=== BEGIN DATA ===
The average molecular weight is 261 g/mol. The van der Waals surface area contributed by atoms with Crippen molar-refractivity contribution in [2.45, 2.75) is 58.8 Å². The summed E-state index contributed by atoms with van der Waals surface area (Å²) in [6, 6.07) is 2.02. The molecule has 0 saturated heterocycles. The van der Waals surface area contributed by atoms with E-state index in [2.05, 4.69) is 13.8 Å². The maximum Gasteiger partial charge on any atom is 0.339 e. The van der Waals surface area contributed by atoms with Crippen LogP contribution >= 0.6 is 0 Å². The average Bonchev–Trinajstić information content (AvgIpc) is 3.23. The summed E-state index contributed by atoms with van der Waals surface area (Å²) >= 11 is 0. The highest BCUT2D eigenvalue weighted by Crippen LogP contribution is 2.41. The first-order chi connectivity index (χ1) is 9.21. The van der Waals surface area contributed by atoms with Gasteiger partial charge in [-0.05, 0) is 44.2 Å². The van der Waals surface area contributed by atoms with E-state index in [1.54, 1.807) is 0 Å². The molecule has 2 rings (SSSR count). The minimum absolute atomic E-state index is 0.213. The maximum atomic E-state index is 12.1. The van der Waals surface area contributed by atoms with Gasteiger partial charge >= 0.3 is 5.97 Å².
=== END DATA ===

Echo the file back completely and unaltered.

The average molecular weight is 261 g/mol. The van der Waals surface area contributed by atoms with Crippen molar-refractivity contribution in [2.45, 2.75) is 58.8 Å². The summed E-state index contributed by atoms with van der Waals surface area (Å²) in [6, 6.07) is 2.02. The molecule has 0 saturated heterocycles. The van der Waals surface area contributed by atoms with E-state index in [2.05, 4.69) is 13.8 Å². The maximum Gasteiger partial charge on any atom is 0.339 e. The van der Waals surface area contributed by atoms with Crippen LogP contribution >= 0.6 is 0 Å². The average Bonchev–Trinajstić information content (AvgIpc) is 3.23. The summed E-state index contributed by atoms with van der Waals surface area (Å²) >= 11 is 0. The highest BCUT2D eigenvalue weighted by Crippen LogP contribution is 2.41. The first-order chi connectivity index (χ1) is 9.21. The van der Waals surface area contributed by atoms with Gasteiger partial charge in [-0.05, 0) is 44.2 Å². The van der Waals surface area contributed by atoms with E-state index in [1.54, 1.807) is 0 Å². The molecule has 2 rings (SSSR count). The minimum absolute atomic E-state index is 0.213. The maximum atomic E-state index is 12.1. The van der Waals surface area contributed by atoms with Gasteiger partial charge >= 0.3 is 5.97 Å².